Associations are pretty savvy these days about tweeting, Facebooking, and Instagramming to reach out to actual and potential participants for their events. Many have even integrated social media into their event marketing schedules before, during, and after their conferences. But are they monetizing these efforts by getting them sponsored?
Event marketing strategy and implementation expert Alex Plaxen, president and founder of Little Bird Told Media, thinks while many may not be, they should. At a session during the American Society for Association Executives Annual Meeting this summer, Plaxen pointed out six social media efforts you’re already doing that may be ripe for sponsorship.
1. Hashtags. You likely already have a main event hashtag (#mymeeting), and probably some secondary hashtags as well, such as #mymeetinghelp for those who need customer service, #mymeetingfirsttimer for newbies, and #mymeetingsolo for those who are attending sans colleagues. If you don’t have any hashtags associated with your event, do a search on both Twitter and the web to see if the one you want is already being used. Once you pick one, advertise it widely, he said. “Let everyone know about it, then use it regularly so people will know they have the right one.”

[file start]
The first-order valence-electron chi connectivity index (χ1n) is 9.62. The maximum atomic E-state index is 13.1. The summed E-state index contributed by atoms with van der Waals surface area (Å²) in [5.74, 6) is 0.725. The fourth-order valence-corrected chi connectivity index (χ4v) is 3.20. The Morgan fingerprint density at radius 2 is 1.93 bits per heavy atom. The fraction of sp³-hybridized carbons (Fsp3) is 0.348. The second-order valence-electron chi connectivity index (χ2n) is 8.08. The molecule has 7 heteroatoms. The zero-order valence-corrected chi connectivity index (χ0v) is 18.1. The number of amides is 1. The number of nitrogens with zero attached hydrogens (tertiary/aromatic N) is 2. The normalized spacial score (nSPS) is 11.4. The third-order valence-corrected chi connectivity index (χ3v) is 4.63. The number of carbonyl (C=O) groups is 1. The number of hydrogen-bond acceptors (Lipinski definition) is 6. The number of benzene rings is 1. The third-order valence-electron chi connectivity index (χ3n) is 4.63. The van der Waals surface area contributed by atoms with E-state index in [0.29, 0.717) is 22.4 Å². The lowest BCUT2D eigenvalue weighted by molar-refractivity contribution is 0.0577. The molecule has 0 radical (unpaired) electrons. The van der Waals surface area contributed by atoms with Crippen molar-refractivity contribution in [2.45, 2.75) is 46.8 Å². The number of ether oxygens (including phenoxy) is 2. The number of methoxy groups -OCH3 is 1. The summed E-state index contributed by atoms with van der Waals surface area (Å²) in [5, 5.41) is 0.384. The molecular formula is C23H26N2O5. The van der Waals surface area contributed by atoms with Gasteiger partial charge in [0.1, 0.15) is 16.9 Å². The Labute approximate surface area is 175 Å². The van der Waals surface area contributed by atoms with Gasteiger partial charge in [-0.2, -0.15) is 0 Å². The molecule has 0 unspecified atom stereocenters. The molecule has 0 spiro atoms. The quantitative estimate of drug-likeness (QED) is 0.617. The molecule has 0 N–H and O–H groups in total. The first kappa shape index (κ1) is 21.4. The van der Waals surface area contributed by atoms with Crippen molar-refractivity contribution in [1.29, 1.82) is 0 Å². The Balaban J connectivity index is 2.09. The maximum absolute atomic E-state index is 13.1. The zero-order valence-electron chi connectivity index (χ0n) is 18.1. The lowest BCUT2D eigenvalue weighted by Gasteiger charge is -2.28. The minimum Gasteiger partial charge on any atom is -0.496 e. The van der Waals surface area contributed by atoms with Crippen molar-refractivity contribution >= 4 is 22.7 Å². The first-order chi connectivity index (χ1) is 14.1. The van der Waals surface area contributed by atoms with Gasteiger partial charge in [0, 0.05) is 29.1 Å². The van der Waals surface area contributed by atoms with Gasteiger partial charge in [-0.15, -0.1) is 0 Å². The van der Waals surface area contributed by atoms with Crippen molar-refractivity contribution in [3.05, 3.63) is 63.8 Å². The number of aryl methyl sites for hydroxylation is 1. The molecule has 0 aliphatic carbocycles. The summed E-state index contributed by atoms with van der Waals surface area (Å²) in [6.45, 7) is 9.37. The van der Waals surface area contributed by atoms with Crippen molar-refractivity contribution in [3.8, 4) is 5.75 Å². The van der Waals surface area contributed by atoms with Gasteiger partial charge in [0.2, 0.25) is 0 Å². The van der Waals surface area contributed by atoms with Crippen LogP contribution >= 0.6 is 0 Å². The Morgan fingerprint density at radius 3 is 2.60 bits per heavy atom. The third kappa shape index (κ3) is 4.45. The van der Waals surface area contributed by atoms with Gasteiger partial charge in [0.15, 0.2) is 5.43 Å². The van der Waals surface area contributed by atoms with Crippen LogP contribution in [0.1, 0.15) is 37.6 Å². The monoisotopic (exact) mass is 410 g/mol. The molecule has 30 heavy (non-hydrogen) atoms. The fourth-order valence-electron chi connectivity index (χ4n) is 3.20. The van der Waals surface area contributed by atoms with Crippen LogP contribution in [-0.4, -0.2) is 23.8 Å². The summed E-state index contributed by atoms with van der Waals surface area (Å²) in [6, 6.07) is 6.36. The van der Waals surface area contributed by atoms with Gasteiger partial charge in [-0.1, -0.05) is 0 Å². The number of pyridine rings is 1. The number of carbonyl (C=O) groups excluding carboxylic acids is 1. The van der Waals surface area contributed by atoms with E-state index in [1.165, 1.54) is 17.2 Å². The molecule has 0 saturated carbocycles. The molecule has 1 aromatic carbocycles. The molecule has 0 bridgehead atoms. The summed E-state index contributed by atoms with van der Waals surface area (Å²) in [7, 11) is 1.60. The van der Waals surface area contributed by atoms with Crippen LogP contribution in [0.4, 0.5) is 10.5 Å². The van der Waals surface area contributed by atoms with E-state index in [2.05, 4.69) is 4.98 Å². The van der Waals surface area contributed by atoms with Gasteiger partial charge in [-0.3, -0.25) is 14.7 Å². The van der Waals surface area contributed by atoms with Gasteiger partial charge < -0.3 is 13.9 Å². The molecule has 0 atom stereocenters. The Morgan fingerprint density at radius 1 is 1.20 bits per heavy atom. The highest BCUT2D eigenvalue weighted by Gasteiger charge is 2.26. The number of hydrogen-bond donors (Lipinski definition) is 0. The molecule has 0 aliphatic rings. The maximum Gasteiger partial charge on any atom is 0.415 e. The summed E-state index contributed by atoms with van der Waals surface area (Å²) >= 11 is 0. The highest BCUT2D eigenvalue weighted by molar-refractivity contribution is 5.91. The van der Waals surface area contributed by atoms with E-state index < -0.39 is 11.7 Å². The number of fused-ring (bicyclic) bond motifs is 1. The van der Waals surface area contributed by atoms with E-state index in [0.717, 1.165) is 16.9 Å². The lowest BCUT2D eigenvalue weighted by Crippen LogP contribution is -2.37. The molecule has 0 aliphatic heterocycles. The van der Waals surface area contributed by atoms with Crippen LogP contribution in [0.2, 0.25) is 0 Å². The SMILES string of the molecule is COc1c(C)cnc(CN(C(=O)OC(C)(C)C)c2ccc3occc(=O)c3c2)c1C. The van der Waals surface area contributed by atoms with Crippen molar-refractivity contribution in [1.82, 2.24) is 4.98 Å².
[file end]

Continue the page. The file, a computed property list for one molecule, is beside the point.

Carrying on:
Say you have a sponsor whose goal is to be seen as a helpful industry partner—let them sponsor your customer service hashtag by providing that customer service your attendees are seeking—and include their status as the official #mymeetinghelp sponsor everywhere you promote your hashtags. One person in the audience said he had bundled a hashtag sponsorship with an on-site happy hour for $10,000, so it can and is being done.
2. Selfie stations. Look at the photos people posted around your event last year to figure out what they like to share, then create a spot on your show floor where they will want to take selfies. And get it sponsored. “You can charge sponsors for actions attendees already are doing,” said Plaxen. “The sponsor then can reach out to those who took the selfies and interact with them.”
3. Social media command centers. Create a highly visible space to coordinate your team’s social media efforts, perhaps backed by a splashy Twitter wall—all of which, of course, would be a great place to promote your command center sponsors. The Twitter wall sponsor also can monitor the Twitter stream and engage with individual posters to create more brand awareness.
4. Social media teams. Have your social media teams wear matching bright, conspicuous shirts to make it obvious who they are (with your sponsor’s logo, of course).
When they aren’t at the command center, have them roam the show floor, taking photos and handing out cards that says what hashtag (sponsored) attendees can use to check out their photos.
5. Social media lounge. If you put charging stations in your social media lounge, so much the better, said Plaxen. Not only can you put sponsor logos on the charging stations themselves, but sponsors manning the lounge also will have a captive audience since people have to stick around until their phone or tablet is charged. “Train them not to do a hard sell there though,” he warned.
6. Snapchat geofilters. Even if you’re not active on Snapchat, spending the $5 to $20 it costs to create event-specific geofilters will pay off when you charge sponsors to put their logos on them.